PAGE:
Peruse beer menus at craft breweries across America and alongside the usual suspects — mostly IPAs and an imperial stout or two — you’ll see an emerging craft category, the hoppy lager. These lagers turn up the volume on traditional inspirations, with brewers allowing hops to be the star of the proverbial show. Along with riffs on German and Czech classics Americans know and love, an additional geographical marker is becoming a bit more prevalent on chalkboard lists and online shops across the country: the “Italian”-style pilsner.
Casual beer fans may believe the pilsner style is synonymous with “beer-flavored beer.” This is understandable, given Americans’ top-selling lager brands. However, in reality, “lager” can mean many different things, the pilsner style alone spawning iterations of itself around the globe.
The style was launched in the city of Pilsen in what is now the Czech Republic. It’s a hop-forward style that differentiates by geography: The Czech style is a little fuller in body, while the German variety tends to be a little lighter. An American pilsner tends to be a bit more neutral in body and malt, and focus more on the hops.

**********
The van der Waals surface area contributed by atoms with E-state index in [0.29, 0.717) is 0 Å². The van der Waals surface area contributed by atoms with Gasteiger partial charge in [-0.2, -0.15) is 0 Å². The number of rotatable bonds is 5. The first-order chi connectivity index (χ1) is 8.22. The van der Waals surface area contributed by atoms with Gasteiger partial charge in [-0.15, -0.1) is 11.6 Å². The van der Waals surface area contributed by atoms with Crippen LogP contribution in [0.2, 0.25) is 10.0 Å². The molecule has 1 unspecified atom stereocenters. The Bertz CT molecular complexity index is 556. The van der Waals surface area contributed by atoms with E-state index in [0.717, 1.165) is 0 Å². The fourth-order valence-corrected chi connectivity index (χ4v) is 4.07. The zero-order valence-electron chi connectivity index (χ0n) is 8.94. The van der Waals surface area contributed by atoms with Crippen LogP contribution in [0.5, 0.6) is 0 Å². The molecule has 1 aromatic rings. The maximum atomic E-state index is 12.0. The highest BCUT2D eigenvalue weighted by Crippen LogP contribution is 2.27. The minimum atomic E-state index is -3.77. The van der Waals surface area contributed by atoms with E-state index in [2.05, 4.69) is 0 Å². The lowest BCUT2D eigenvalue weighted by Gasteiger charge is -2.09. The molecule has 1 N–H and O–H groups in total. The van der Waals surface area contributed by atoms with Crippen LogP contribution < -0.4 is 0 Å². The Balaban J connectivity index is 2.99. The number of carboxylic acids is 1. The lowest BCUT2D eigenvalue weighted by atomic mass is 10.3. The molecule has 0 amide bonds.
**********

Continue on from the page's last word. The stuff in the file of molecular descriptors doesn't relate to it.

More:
Pilsners have also found homes in craft breweries that have committed to total mastery of Czech and German styles — Massachusetts’s Notch Brewing Co. or Chicago’s Dovetail Brewery are respective examples, with a handful of other devoted lager breweries across the country. But only one craft brewery can be credited with introducing American craft beer drinkers to the Italian-style pilsner. In 2012 in Paso Robles, Calif., Firestone Walker released a hoppy pilsner called Pivo Pils. Since its release, Pivo Pils has inspired other well-respected breweries in the U.S., from the likes of Maine’s Oxbow Brewing Co. and Tributary Brewing Co. to younger outfits such as San Francisco’s Fort Point Beer Co.